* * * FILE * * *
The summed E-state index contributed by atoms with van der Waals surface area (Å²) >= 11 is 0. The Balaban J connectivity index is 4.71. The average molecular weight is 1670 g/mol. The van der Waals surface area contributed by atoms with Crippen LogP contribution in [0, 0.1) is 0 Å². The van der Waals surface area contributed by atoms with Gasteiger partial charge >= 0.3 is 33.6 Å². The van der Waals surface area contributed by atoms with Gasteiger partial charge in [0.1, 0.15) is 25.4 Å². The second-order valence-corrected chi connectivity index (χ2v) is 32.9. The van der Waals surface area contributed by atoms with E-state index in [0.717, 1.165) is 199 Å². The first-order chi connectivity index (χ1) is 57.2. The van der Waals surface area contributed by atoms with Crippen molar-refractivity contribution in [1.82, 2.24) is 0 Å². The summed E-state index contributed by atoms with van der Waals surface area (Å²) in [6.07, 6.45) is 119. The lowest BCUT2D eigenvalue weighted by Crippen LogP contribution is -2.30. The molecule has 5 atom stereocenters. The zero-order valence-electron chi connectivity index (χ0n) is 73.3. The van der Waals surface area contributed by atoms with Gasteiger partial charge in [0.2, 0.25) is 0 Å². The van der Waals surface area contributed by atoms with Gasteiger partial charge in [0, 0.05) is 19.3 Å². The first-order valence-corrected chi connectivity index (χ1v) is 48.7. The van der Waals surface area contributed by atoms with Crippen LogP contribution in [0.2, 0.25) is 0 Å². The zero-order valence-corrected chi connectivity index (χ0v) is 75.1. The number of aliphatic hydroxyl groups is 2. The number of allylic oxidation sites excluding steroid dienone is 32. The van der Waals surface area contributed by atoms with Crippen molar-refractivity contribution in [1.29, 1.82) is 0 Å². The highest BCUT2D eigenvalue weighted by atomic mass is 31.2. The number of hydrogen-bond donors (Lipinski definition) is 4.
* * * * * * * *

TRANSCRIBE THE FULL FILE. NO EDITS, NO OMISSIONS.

The summed E-state index contributed by atoms with van der Waals surface area (Å²) >= 11 is 0. The Balaban J connectivity index is 4.71. The average molecular weight is 1670 g/mol. The van der Waals surface area contributed by atoms with Crippen LogP contribution in [0, 0.1) is 0 Å². The van der Waals surface area contributed by atoms with Gasteiger partial charge >= 0.3 is 33.6 Å². The van der Waals surface area contributed by atoms with Gasteiger partial charge in [0.1, 0.15) is 25.4 Å². The second-order valence-corrected chi connectivity index (χ2v) is 32.9. The van der Waals surface area contributed by atoms with E-state index in [0.717, 1.165) is 199 Å². The first-order chi connectivity index (χ1) is 57.2. The van der Waals surface area contributed by atoms with Crippen molar-refractivity contribution in [1.82, 2.24) is 0 Å². The summed E-state index contributed by atoms with van der Waals surface area (Å²) in [6.07, 6.45) is 119. The lowest BCUT2D eigenvalue weighted by Crippen LogP contribution is -2.30. The molecule has 5 atom stereocenters. The zero-order valence-electron chi connectivity index (χ0n) is 73.3. The van der Waals surface area contributed by atoms with Gasteiger partial charge in [0.2, 0.25) is 0 Å². The van der Waals surface area contributed by atoms with Gasteiger partial charge in [0, 0.05) is 19.3 Å². The first-order valence-corrected chi connectivity index (χ1v) is 48.7. The van der Waals surface area contributed by atoms with Crippen LogP contribution in [0.2, 0.25) is 0 Å². The zero-order valence-corrected chi connectivity index (χ0v) is 75.1. The number of aliphatic hydroxyl groups is 2. The number of allylic oxidation sites excluding steroid dienone is 32. The van der Waals surface area contributed by atoms with Crippen molar-refractivity contribution in [1.29, 1.82) is 0 Å². The highest BCUT2D eigenvalue weighted by atomic mass is 31.2. The number of hydrogen-bond donors (Lipinski definition) is 4.